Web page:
Having grievance procedures for volunteers may sound rather formal, but they intend to promote fairness in the treatment of volunteers and ensure that as far as possible volunteers have the same rights as paid staff.
Most difficulties can be settled through the normal channels of communication. Where this is not possible, the purpose of a Volunteer Grievance Procedure is to provide for the orderly resolution of joint problems in a fair and open way.
In the first instance, if any volunteer has a grievance about their volunteering or a colleague they should discuss it informally, as soon as possible, with their line manager (or another manager if the grievance involves the line manager). Their grievance should be taken seriously and everything done to try to resolve the issue informally. The majority of concerns are likely to be resolved at this stage.
Best Practice Guidelines for a Volunteer Grievance Procedure
The following are suggested best practice guidelines for Volunteer Grievance Procedures. How your committee or board chooses to tailor or adapt these will depend on the scale and management structure or your group or organisation.
If a volunteer feels that the matter has not been resolved through informal discussions, they should be able to put the complaint in writing to the appropriate person within your group or organisation.
Follow this up with a meeting to allow an opportunity for the volunteer to explain their complaints and share how they would like them addressed. The volunteer will have a right to be accompanied to this meeting.
Following this meeting, the line manager (or other appropriate person) will give a written response usually within 5 working days of the meeting outlining how the complaint(s) will be responded to. If the complaint requires further meetings or investigations, the 5 working days limit may need to be extended. The response will follow this meeting and include a reference to the right of appeal.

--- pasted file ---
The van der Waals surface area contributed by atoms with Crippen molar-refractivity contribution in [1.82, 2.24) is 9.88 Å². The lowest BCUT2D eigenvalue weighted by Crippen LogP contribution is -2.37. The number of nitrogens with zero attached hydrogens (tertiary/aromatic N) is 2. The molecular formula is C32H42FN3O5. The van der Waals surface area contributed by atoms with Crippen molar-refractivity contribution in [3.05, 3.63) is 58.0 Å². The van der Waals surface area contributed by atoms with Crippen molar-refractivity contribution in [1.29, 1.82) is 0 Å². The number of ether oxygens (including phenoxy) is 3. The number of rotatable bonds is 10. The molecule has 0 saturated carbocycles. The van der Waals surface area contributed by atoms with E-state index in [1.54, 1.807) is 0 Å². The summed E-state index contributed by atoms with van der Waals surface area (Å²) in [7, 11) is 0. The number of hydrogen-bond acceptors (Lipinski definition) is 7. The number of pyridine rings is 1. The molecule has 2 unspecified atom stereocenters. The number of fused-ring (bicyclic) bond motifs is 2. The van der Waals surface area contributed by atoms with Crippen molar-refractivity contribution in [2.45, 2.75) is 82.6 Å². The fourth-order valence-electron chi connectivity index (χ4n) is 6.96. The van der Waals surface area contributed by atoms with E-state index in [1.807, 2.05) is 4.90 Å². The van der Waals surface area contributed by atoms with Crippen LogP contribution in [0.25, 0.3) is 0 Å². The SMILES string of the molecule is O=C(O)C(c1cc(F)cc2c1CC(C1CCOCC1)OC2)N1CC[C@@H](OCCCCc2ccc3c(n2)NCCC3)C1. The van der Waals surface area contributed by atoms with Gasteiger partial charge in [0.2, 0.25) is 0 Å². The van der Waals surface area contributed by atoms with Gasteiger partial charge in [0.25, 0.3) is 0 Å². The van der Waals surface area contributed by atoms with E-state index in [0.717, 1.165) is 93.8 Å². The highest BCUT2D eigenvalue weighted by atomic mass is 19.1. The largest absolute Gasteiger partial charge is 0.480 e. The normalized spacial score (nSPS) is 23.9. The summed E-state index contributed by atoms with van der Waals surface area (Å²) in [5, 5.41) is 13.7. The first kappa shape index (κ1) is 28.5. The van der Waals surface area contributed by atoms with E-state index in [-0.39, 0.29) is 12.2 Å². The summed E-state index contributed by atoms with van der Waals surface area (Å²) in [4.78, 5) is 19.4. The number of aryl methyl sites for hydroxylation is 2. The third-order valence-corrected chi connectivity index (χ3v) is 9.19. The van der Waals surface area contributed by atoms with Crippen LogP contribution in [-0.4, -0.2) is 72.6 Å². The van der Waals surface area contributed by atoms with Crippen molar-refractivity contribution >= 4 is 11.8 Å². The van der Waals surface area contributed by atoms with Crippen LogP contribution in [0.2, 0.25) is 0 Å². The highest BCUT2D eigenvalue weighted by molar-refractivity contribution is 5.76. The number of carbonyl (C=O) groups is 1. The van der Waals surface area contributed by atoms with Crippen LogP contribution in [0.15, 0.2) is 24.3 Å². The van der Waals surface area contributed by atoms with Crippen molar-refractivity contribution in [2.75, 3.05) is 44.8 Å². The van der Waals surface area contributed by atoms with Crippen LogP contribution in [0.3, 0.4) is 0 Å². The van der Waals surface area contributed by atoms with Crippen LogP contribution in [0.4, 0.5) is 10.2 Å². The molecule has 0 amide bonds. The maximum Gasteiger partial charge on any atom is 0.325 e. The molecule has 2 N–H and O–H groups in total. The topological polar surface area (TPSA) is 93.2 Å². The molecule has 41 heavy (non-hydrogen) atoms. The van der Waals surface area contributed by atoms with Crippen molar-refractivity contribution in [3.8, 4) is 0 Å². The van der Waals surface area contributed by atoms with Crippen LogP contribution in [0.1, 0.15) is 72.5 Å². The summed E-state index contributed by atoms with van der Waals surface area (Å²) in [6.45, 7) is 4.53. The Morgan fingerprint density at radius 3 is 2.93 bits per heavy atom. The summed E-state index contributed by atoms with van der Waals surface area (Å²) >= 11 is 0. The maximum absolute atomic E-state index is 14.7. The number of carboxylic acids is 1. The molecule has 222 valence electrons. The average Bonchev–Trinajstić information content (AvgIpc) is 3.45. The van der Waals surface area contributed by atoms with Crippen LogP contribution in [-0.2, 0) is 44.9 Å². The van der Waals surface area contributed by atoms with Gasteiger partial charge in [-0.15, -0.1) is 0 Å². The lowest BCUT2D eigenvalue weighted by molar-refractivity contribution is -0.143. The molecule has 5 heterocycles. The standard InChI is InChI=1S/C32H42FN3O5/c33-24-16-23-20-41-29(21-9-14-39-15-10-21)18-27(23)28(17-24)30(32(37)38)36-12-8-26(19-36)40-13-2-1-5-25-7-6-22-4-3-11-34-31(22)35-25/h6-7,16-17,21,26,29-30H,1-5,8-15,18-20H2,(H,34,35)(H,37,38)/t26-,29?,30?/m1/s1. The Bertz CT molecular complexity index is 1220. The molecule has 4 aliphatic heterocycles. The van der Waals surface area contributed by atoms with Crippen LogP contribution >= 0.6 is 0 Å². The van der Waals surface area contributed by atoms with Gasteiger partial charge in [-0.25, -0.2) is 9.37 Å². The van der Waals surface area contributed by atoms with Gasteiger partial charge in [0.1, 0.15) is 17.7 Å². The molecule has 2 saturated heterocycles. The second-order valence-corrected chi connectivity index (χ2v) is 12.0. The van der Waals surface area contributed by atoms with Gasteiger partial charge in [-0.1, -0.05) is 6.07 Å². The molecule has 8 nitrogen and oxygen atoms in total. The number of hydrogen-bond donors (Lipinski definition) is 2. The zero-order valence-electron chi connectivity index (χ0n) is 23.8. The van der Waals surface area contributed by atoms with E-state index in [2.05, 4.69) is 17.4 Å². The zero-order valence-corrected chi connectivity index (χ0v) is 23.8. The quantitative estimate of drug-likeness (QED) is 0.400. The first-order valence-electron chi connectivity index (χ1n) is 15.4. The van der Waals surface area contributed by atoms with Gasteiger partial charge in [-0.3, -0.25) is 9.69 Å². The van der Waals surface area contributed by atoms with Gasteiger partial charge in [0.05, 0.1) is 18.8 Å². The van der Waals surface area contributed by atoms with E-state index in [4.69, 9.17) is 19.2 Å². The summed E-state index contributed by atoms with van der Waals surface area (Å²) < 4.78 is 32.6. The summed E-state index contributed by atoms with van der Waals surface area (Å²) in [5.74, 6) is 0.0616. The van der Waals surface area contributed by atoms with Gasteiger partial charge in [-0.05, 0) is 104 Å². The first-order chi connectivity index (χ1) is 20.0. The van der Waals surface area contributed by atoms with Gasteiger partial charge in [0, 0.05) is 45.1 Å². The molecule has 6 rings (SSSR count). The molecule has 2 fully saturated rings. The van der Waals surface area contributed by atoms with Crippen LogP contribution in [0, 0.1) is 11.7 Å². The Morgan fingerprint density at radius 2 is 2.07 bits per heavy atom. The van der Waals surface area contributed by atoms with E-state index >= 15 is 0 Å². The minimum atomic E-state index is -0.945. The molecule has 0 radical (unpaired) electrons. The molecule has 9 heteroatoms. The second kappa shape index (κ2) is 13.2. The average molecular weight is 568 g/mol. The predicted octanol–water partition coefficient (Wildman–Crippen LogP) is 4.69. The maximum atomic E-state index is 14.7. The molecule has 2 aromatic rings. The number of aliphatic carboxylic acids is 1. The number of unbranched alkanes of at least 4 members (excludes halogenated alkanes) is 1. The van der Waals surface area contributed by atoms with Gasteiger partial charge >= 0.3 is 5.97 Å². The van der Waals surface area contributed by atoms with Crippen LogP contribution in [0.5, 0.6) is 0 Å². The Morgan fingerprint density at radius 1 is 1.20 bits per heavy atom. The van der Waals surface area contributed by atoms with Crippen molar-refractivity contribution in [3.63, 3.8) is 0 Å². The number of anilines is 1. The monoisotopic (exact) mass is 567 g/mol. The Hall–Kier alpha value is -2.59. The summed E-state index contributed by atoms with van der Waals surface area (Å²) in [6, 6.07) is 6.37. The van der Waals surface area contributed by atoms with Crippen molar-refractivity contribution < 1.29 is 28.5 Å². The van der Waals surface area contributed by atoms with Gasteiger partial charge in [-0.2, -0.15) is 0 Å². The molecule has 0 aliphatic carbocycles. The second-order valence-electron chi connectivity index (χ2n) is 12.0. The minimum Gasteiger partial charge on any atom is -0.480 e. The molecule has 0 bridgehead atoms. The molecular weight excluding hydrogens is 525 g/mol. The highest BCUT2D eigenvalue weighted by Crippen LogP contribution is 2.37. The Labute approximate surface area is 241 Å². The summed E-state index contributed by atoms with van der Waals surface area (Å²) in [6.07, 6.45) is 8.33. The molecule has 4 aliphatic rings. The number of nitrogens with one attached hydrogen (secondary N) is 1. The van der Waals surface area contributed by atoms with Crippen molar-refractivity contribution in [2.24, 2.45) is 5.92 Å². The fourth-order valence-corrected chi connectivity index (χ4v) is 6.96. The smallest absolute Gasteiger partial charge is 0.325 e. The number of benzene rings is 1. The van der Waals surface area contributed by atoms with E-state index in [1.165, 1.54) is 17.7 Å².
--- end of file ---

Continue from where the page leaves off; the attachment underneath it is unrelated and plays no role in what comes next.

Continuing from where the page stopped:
If the volunteer feels the issue has still not been resolved satisfactorily, they should raise the matter, in writing, to the committee or board. The volunteer will be invited to a meeting where they can discuss the matter and establish how best to resolve the situation. The volunteer has a right to be accompanied to this meeting.
Following the meeting, the Director will give a written response within 5 working days of the meeting outlining how the complaint will be responded to. If the complaint is against another member of staff or volunteer, or requires further investigation, the Director will need to carry out further meetings or investigations. In this case, the 5 working days limit above, may need to be extended. The response will follow this meeting and include a reference to the right of appeal.
Right of Appeal
If the volunteer wishes to appeal against any grievance decision, they should do so in writing within five working days of the decision. Your board may choose to set up an Appeals Sub-committee to hear the volunteers appeal. The volunteer should be given the right to be accompanied to the appeal meeting. The Appeals Sub-committee’s decision will be final.